Michigan House passes bills to let college athletes be paid

The measures would prohibit in-state schools, the NCAA and athletic conferences from blocking student-athletes from being compensated.

FILE – In this April 19, 2019, file photo, an athlete stands near a NCAA logo during a softball game in Beaumont, Texas. California will let college athletes hire agents and make money from endorsements, defying the NCAA and setting up a likely legal challenge that could reshape U.S. amateur sports. (AP Photo/Aaron M. Sprecher, File)

LANSING, Mich. (AP) — Colleges athletes could be paid for the use of their names, images or likeness rights under bipartisan legislation approved Wednesday by the Michigan House, which overwhelmingly sent the bills to the Senate for consideration.

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The measures would prohibit in-state schools, the NCAA and athletic conferences from blocking student-athletes from being compensated. They also would no longer make it a crime for agents to enter into contracts with student-athletes.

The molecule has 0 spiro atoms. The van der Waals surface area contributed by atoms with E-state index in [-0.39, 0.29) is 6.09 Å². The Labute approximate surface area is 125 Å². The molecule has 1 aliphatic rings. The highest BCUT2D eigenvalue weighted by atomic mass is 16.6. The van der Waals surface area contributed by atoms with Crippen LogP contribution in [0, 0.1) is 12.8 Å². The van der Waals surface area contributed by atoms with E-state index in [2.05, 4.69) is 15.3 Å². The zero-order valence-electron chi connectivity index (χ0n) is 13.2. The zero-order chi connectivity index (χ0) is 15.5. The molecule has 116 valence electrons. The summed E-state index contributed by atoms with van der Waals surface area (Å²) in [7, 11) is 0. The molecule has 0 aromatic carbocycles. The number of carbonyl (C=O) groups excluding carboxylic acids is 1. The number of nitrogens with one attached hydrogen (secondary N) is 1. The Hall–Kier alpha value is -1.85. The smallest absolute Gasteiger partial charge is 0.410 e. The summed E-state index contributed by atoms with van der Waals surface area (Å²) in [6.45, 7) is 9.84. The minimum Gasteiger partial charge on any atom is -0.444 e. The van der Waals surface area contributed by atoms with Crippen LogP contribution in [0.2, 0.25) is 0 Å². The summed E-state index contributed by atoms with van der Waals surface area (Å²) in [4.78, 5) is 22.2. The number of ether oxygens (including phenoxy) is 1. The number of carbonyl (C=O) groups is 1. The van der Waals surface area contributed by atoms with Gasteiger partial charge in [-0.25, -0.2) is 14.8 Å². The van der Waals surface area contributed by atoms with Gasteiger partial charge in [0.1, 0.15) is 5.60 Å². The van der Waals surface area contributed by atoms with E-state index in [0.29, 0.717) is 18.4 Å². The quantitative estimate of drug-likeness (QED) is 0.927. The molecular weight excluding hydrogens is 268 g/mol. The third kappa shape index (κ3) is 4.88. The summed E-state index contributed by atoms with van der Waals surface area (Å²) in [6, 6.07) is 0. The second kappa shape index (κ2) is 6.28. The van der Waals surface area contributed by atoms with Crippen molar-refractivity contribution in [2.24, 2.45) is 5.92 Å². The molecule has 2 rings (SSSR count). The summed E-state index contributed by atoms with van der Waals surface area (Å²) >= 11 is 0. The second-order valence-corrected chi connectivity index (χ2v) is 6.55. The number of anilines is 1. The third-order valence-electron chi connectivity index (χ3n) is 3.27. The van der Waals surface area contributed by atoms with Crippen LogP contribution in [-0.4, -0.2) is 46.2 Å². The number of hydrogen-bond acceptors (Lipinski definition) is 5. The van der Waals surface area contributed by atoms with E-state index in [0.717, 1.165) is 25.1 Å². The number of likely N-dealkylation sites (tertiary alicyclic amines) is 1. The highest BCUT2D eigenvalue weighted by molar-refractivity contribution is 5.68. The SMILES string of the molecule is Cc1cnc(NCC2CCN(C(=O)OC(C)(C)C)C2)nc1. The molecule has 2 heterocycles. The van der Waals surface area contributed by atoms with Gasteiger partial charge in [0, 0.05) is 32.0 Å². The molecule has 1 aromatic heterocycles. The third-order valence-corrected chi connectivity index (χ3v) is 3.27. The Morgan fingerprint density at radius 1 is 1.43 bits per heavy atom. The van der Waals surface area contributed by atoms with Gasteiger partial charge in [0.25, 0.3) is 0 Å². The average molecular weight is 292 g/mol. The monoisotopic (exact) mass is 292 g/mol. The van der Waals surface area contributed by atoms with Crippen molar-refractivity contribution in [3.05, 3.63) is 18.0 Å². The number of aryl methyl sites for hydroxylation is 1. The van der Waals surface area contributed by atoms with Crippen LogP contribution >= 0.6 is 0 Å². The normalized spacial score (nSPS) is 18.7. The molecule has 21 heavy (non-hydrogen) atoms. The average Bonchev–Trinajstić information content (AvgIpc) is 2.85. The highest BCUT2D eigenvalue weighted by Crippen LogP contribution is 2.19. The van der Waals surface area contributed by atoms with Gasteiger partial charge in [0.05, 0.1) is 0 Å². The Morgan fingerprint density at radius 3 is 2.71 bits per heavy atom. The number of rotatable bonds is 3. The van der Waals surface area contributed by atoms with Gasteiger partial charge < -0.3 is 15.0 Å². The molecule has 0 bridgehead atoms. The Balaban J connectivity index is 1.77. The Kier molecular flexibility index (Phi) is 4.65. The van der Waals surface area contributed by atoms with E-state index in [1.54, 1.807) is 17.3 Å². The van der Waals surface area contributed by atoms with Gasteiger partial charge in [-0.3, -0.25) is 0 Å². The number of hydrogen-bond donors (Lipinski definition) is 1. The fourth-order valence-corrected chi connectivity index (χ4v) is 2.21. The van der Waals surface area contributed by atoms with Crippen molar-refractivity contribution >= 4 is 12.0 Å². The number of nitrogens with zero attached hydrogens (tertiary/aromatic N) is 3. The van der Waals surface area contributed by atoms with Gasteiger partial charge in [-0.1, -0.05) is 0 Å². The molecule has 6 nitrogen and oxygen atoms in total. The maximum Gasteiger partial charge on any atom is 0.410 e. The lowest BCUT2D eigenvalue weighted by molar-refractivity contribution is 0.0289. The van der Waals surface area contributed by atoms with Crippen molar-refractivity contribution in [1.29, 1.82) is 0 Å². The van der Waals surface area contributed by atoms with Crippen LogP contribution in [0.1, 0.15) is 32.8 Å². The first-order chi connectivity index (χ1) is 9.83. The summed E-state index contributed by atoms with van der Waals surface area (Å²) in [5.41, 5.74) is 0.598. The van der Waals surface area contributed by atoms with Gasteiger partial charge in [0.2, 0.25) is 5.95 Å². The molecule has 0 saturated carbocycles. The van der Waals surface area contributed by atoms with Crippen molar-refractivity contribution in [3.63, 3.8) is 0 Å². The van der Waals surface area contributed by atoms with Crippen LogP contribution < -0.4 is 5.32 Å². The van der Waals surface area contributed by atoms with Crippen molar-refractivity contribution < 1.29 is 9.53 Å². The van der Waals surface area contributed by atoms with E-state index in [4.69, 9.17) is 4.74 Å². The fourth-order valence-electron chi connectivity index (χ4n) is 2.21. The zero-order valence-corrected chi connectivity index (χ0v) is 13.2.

The NCAA, pressured by states that started acting on their own, is drawing up new rules to let athletes become paid sponsors — able to earn money for their names, images and likenesses without compromising their eligibility.

Isaiah Livers #2 of the Michigan Wolverines drives to the basket against Kyle Ahrens #0 of the Michigan State Spartans in the first half of the game at Crisler Arena on February 8, 2020 in Ann Arbor, Michigan. (Photo by Rey Del Rio/Getty Images)

“This is all about treating all students fairly, including our student-athletes,” said a sponsor, Rep. Brandt Iden of Kalamazoo County’s Oshtemo Township, who played tennis at Kalamazoo College. “This long overdue reform will ensure they have the ability to go out and promote themselves — using their likeness or image — to make a few extra dollars, just like their classmates are allowed to do.

He said the change “should have been made years ago nationwide, but Michigan simply cannot wait on the NCAA to get its act together any longer.”

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Another bill sponsor, Democratic Rep. Joe Tate of Detroit, played football at Michigan State University and in the NFL. He has said players are the driving force behind billions in revenue for the NCAA, universities and colleges.

The legislation largely would take effect starting in 2023. The bills passed on 94-13 and 95-12 votes in the GOP-led chamber.

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